Greg Rutherford is used to jumping a long way for his gold medals, but Britain’s celebrated Olympic long-jump medal-winner knows trying to achieve another coveted podium will really take him out of his comfort zone.
That’s because, aged 35 – and a decade after his famous gold at the London 2012 Olympics – Rutherford has an audacious dream to become the first Britain to win gold in both the Summer and Winter Games.
The American Eddie Eagan is the only man to have managed it to date, winning gold as a light-heavyweight boxer in Antwerp in 1920 and then claiming victory in the four-man bobsleigh team for his country at Lake Placid 12 years later.
No mean feat then, especially when you’re attempting to earn your stripes in a sport which has served Team GB well down the years. We have won a gold, silver and three bronze medals in the event.
Rutherford, of course, is best remembered for his role in a memorable night in London almost ten years ago. His incredible gold-medal winning jumps cemented him in folklore on a night when Sir Mo Farah and Dame Jessica Ennis also captured the imagination of the nation with their stunning triumphs in the capital.
And the Milton Keynes-born athlete would loving nothing better than to make history again for his country by securing his place in the final four-man team for Beijing next month.
“From here to Beijing, I’ll be doing exactly what I did as a jumper every single day,” stressed Rutherford, in a recent interview.
“I’ll be mentally preparing myself to try and win by going through those same rituals that I did before London and Rio.
“I’m not here to be a tourist. And this team is not just planning to make up the numbers.
“We all want to give it our absolute best to try and come away with something as well – something very, very special.”
Rutherford made his international bobsleigh debut last Sunday, but remains in a tight battle to still qualify for the Olympics after a shoulder injury originally rocked his preparations. But the long-jumper is a driven athlete – and his Commonwealth and European gold medals are further proof of his medal-winning calibre.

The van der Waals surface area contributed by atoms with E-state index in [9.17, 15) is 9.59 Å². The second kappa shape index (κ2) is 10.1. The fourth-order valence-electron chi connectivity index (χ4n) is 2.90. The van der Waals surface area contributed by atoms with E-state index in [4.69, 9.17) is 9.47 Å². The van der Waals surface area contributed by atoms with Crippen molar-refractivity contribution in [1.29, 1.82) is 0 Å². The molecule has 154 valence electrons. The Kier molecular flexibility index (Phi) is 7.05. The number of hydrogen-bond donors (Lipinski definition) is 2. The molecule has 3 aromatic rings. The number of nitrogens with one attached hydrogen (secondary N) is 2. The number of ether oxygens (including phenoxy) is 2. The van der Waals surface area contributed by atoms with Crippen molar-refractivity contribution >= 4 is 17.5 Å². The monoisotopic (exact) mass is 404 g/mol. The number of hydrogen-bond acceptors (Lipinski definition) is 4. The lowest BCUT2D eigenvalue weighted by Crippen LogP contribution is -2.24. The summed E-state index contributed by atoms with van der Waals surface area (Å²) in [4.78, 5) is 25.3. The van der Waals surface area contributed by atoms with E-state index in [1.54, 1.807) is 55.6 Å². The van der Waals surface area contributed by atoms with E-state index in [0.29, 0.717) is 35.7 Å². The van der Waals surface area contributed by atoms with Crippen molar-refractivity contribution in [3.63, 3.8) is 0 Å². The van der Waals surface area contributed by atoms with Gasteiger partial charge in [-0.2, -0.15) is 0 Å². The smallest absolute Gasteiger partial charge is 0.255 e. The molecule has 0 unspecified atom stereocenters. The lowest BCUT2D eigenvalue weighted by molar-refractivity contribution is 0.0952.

Bobsleigh, though, is a completely new discipline for Rutherford, who has tasted success in Beijing previously when he won the 2015 world title. Britain’s record holder in both indoor and long jump has plenty of the physical attributes needed to succeed in the sport.
He prides himself on his fitness, but are the after-burners still firing as well as they were when he won his last notable medal, a commendable bronze at the Rio Olympics in 2016?
Rutherford retired from long jump competition two years later, but his thirst to star at the top level has never left him. And for someone who has spent a lifetime dedicating himself to his craft, it makes for an intriguing watch to see whether he can succeed in his sledding career.
“Don’t forget Team GB won a medal in 2014 after the Russians were banned,” stressed Rutherford to The Guardian.
“It wasn’t that long ago but nobody seems to talk about that – they all seem to talk about Cool Runnings.
“But there is a little bit of a Cool Runnings theme for our team too, given we are not funded by UK Sport and we have to figure it all out ourselves. And the great thing about it is there’s a chance of a fairytale ending.”
A documentary team have followed Rutherford throughout his journey, charting his progress ahead of Beijing. And his Team GB teammates Lamin Deen, Joel Fearon, Ben Simons and Toby Olubi will also star in the programme, which is due to be aired in the build-up to the Games.
“There were a few doubters when I said I wanted to make the Winter Olympics in April, but I always back and believe in myself and I am absolutely delighted to have been selected,” reflected Rutherford
“I am extremely confident we can qualify for Beijing and go on to achieve something very special.”